Google has been secretly testing a drone delivery service in the outbacks of Australia. The 'Google Wing' prototype is being developed as a means of being able to avoid the traffic problems that current delivery methods suffer from.
The secret project was revealed exclusively to The Atlantic who were able to see the experimental drone in person and functioning.
Developed by Google's top-secret X division the drone is about two years in the making. The team decided to adopt an unusual design for the drone known as a 'tail sitter'.
This type of design looks like a giant wing and allows the drone to take off vertically then flip into the more conventional plane stance, allowing it to move far quicker than conventional quadcopters.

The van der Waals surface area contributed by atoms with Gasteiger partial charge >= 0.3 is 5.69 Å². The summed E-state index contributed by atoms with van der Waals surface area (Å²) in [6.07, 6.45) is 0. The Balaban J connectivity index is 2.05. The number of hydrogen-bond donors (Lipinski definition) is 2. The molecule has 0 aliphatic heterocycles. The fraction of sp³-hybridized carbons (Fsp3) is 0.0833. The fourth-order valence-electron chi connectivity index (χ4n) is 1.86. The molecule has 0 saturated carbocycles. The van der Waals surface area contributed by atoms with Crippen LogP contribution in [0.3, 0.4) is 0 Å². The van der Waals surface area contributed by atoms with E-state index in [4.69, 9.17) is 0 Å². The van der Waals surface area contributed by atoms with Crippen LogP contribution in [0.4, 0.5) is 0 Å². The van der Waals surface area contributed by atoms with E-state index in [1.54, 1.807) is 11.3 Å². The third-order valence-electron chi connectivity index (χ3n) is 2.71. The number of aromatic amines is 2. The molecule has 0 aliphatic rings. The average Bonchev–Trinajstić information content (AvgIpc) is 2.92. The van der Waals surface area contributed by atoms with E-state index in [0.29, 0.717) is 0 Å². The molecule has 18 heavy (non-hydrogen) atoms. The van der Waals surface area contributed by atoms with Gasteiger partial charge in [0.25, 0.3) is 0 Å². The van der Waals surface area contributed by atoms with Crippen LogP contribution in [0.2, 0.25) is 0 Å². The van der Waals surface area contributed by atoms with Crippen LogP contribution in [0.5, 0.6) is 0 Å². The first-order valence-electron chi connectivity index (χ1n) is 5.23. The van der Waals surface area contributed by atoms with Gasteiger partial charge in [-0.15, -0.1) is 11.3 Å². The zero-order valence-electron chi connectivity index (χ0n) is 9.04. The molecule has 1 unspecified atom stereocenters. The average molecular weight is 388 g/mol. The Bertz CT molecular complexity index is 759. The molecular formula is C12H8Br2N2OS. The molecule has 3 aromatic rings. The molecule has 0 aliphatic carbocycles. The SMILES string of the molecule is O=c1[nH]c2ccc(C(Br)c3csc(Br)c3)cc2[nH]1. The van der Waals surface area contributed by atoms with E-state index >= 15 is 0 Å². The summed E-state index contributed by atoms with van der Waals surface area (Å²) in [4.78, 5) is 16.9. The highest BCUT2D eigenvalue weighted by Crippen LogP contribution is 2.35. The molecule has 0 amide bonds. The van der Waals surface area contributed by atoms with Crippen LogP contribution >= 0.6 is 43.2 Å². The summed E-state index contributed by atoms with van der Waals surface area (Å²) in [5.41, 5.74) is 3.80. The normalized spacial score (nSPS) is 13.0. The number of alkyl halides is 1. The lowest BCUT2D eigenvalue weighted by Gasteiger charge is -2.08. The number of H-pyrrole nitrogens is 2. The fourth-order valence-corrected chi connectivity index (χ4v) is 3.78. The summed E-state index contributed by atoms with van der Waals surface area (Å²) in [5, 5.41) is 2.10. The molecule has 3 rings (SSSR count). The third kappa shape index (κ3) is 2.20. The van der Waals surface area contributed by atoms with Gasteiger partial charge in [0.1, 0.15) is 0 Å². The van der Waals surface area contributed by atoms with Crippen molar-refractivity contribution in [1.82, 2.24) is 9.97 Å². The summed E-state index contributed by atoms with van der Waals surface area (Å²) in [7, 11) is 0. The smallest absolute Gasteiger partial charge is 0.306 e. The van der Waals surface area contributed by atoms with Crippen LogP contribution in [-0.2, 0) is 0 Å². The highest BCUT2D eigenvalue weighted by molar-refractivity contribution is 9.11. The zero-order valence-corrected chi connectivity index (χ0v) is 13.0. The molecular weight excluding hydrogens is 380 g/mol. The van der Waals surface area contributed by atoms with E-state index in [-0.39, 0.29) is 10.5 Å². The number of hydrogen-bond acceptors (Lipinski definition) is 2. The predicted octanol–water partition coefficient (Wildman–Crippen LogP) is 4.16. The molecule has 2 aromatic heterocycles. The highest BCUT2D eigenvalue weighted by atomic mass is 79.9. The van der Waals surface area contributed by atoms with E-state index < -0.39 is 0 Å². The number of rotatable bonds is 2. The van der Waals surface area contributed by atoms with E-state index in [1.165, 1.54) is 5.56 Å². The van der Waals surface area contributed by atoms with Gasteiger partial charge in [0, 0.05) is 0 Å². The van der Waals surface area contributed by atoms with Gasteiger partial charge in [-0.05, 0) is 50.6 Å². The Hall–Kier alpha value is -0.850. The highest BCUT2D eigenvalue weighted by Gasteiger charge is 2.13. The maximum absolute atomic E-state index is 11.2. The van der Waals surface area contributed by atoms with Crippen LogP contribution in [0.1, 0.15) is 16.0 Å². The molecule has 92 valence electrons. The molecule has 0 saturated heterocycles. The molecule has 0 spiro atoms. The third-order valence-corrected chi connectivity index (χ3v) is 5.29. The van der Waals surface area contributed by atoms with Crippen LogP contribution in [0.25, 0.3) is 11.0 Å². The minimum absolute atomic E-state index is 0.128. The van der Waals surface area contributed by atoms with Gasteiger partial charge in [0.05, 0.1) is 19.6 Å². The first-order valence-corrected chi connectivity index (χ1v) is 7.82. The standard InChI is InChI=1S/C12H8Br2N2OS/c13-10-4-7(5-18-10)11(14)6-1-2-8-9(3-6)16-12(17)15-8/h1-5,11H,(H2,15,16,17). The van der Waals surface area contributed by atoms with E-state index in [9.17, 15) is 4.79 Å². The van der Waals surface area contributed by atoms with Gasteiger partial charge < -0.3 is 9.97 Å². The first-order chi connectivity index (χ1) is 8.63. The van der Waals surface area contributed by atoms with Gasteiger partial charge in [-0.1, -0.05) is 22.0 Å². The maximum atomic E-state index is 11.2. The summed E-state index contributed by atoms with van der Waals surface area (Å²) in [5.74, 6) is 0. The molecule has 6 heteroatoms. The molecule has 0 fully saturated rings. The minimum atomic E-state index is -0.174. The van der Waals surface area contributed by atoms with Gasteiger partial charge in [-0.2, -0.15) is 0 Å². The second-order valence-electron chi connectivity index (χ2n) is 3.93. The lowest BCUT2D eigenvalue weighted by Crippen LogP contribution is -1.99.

Why Australia? Well Australia is far more lenient when it comes to unmanned or remotely controlled vehicles, plus the relative seclusion of the outback made it the perfect location to test out products that Google didn't want you to see.
This isn't the first time a major company has decided to investigate the plausibility of an automated delivery system, indeed Amazon Prime Air is an experimental delivery service that Amazon plans to implement as soon as it gets the FAA's approval.
The 'Google Wing' project is now reaching its conclusion as Roy has confirmed his two years are up, but then the project was never designed to put drones into the air today.
Instead it was designed to answer Sergey Brin's one question: Should we start investing in drone delivery services?
According to Roy and his team the answer is yes, but that it'll take some time.